Genetic Testing to Inform Epilepsy Treatment Management From an International Study of Clinical Practice

Dianalee McKnight, Ana Morales, Kathryn E. Hatchell, Sara L. Bristow, Joshua L. Bonkowsky, Michael Scott Perry, Anne T. Berg, Felippe Borlot, Edward D. Esplin, Chad Moretz, Katie Angione, Loreto Ríos-Pohl, Robert L. Nussbaum, Swaroop Aradhya, Chad R. Haldeman-Englert, Rebecca J. Levy, Venu G. Parachuri, Guillermo Lay-Son, David J.Dávila Ortiz De Montellano, Miguel Angel Ramirez-GarciaEdmar O. Benítez Alonso, Julie Ziobro, Adela Chirita-Emandi, Temis M. Felix, Dianne Kulasa-Luke, Andre Megarbane, Shefali Karkare, Sarah L. Chagnon, Jennifer B. Humberson, Melissa J. Assaf, Sebastian Silva, Katherine Zarroli, Oksana Boyarchuk, Gary R. Nelson, Rachel Palmquist, Katherine C. Hammond, Sean T. Hwang, Susan B. Boutlier, Melinda Nolan, Kaitlin Y. Batley, Devraj Chavda, Carlos Alberto Reyes-Silva, Oleksandr Miroshnikov, Britton Zuccarelli, Louise Amlie-Wolf, James W. Wheless, Syndi Seinfeld, Manoj Kanhangad, Jeremy L. Freeman, Susana Monroy-Santoyo, Natalia Rodriguez-Vazquez, Monique M. Ryan, Michelle MacHie, Patricio Guerra, Muhammad Jawad Hassan, Meghan S. Candee, Caleb P. Bupp, Kristen L. Park, Eric Muller, Pamela Lupo, Robert C. Pedersen, Amir M. Arain, Andrea Murphy, Krista Schatz, Weiyi Mu, Paige M. Kalika, Lautaro Plaza, Marissa A. Kellogg, Evelyn G. Lora, Robert P. Carson, Victoria Svystilnyk, Viviana Venegas, Rebecca R. Luke, Huiyuan Jiang, Tetiana Stetsenko, Milagros M. Dueñas-Roque, Joseph Trasmonte, Rebecca J. Burke, Anna C.E. Hurst, Douglas M. Smith, Lauren J. Massingham, Laura Pisani, Carrie E. Costin, Betsy Ostrander, Francis M. Filloux, Amitha L. Ananth, Ismail S. Mohamed, Alla Nechai, Jasmin M. Dao, Michael C. Fahey, Ermal Aliu, Stephen Falchek, Craig A. Press, Lauren Treat, Krista Eschbach, Angela Starks, Ryan Kammeyer, Joshua J. Bear, Mona Jacobson, Veronika Chernuha, Bailey Meibos, Kristen Wong, Matthew T. Sweney, A. Chris Espinoza, Colin B. Van Orman, Arie Weinstock, Ashutosh Kumar, Claudia Soler-Alfonso, Danielle A. Nolan, Muhammad Raza, Miguel David Rojas Carrion, Geetha Chari, Eric D. Marsh, Yael Shiloh-Malawsky, Sumit Parikh, Ernesto Gonzalez-Giraldo, Stephen Fulton, Yoshimi Sogawa, Kaitlyn Burns, Myroslava Malets, Johnny David Montiel Blanco, Christa W. Habela, Carey A. Wilson, Guillermo G. Guzmán, Mariia Pavliuk

Research output: Contribution to journalArticlepeer-review

19 Scopus citations


Importance: It is currently unknown how often and in which ways a genetic diagnosis given to a patient with epilepsy is associated with clinical management and outcomes. Objective: To evaluate how genetic diagnoses in patients with epilepsy are associated with clinical management and outcomes. Design, Setting, and Participants: This was a retrospective cross-sectional study of patients referred for multigene panel testing between March 18, 2016, and August 3, 2020, with outcomes reported between May and November 2020. The study setting included a commercial genetic testing laboratory and multicenter clinical practices. Patients with epilepsy, regardless of sociodemographic features, who received a pathogenic/likely pathogenic (P/LP) variant were included in the study. Case report forms were completed by all health care professionals. Exposures: Genetic test results. Main Outcomes and Measures: Clinical management changes after a genetic diagnosis (ie, 1 P/LP variant in autosomal dominant and X-linked diseases; 2 P/LP variants in autosomal recessive diseases) and subsequent patient outcomes as reported by health care professionals on case report forms. Results: Among 418 patients, median (IQR) age at the time of testing was 4 (1-10) years, with an age range of 0 to 52 years, and 53.8% (n = 225) were female individuals. The mean (SD) time from a genetic test order to case report form completion was 595 (368) days (range, 27-1673 days). A genetic diagnosis was associated with changes in clinical management for 208 patients (49.8%) and usually (81.7% of the time) within 3 months of receiving the result. The most common clinical management changes were the addition of a new medication (78 [21.7%]), the initiation of medication (51 [14.2%]), the referral of a patient to a specialist (48 [13.4%]), vigilance for subclinical or extraneurological disease features (46 [12.8%]), and the cessation of a medication (42 [11.7%]). Among 167 patients with follow-up clinical information available (mean [SD] time, 584 [365] days), 125 (74.9%) reported positive outcomes, 108 (64.7%) reported reduction or elimination of seizures, 37 (22.2%) had decreases in the severity of other clinical signs, and 11 (6.6%) had reduced medication adverse effects. A few patients reported worsening of outcomes, including a decline in their condition (20 [12.0%]), increased seizure frequency (6 [3.6%]), and adverse medication effects (3 [1.8%]). No clinical management changes were reported for 178 patients (42.6%). Conclusions and Relevance: Results of this cross-sectional study suggest that genetic testing of individuals with epilepsy may be materially associated with clinical decision-making and improved patient outcomes..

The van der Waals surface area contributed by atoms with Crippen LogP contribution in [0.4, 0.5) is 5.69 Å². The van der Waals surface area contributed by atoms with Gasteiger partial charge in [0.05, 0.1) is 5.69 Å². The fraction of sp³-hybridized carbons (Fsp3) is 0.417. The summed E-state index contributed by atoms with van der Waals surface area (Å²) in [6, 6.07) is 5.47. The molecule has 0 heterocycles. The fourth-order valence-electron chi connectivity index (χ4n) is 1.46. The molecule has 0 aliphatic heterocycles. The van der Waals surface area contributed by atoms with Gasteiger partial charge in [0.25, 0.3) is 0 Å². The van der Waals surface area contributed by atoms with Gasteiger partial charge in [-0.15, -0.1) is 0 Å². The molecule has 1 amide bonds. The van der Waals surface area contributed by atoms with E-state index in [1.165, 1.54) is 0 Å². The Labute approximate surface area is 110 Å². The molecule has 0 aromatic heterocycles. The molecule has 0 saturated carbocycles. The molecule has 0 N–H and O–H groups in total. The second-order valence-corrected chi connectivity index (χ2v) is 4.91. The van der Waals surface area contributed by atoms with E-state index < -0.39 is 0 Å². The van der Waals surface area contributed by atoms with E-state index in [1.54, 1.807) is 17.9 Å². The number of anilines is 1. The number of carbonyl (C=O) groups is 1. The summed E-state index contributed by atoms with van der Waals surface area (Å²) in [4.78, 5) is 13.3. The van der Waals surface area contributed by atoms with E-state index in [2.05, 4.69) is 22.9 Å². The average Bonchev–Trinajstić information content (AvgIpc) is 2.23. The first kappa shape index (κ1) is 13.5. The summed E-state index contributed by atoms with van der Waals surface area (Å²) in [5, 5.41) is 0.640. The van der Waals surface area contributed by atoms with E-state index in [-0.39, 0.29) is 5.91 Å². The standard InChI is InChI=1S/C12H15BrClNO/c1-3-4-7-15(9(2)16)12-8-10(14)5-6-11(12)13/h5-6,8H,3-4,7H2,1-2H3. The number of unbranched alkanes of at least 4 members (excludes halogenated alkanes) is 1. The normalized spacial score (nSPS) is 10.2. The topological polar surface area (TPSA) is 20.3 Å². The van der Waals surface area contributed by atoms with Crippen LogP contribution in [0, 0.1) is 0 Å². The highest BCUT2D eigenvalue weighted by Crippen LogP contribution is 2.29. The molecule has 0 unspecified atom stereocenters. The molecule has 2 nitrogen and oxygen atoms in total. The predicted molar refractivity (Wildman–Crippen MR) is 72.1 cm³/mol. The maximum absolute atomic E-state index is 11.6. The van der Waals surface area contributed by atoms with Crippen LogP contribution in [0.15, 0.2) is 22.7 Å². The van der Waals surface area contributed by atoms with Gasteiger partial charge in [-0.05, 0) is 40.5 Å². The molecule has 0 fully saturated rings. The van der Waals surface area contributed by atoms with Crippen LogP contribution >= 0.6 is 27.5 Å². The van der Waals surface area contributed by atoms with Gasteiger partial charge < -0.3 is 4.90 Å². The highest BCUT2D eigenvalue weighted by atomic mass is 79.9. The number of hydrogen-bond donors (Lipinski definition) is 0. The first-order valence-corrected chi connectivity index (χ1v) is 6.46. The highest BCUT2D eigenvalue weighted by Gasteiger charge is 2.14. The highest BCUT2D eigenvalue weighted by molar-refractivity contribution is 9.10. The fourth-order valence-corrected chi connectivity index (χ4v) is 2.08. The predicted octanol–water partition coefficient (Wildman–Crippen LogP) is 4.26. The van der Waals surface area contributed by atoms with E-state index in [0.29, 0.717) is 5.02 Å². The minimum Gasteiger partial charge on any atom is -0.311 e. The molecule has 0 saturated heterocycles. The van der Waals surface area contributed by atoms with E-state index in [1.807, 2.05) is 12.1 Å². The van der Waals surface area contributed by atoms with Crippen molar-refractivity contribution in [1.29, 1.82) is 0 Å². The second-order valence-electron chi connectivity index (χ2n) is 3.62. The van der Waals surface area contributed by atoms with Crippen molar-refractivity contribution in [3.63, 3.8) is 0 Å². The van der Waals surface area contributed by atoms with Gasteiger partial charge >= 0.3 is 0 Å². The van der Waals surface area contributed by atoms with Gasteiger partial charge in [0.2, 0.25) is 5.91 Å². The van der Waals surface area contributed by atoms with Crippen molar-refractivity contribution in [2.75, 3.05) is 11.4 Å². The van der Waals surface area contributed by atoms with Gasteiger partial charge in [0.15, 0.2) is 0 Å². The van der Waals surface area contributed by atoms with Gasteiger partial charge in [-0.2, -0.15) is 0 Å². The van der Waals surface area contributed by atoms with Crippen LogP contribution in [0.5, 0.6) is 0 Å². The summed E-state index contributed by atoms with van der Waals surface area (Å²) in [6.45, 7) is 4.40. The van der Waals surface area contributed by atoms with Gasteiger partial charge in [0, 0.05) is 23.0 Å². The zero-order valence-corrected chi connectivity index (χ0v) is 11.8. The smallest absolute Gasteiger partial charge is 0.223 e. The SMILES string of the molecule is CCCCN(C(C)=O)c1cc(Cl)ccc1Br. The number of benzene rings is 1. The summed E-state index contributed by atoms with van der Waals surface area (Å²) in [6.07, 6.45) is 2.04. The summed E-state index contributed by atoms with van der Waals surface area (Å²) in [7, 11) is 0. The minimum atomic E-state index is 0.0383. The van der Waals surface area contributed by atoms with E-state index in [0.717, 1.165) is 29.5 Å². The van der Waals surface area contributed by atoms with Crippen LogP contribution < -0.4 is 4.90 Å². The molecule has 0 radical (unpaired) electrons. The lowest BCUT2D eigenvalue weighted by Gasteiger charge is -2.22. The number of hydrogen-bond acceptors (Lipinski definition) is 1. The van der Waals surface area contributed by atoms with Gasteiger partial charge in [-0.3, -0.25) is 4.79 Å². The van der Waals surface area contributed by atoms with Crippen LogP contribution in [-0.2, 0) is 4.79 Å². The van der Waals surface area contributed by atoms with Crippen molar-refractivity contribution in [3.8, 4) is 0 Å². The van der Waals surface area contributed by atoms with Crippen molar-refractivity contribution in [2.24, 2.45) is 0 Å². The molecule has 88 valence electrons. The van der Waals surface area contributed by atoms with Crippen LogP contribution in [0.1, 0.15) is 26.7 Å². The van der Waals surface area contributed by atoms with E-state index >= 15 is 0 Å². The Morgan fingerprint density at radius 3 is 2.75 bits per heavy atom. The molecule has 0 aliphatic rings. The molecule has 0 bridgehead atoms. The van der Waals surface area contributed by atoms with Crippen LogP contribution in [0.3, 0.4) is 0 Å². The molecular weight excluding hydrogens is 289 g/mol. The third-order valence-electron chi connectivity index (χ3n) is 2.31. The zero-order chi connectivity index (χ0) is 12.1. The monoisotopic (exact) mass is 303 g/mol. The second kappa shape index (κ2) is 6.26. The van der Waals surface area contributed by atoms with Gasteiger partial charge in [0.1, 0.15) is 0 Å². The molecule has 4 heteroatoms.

Original languageEnglish (US)
Pages (from-to)1267-1276
Number of pages10
JournalJAMA neurology
Issue number12
StatePublished - Dec 12 2022

All Science Journal Classification (ASJC) codes

  • Clinical Neurology


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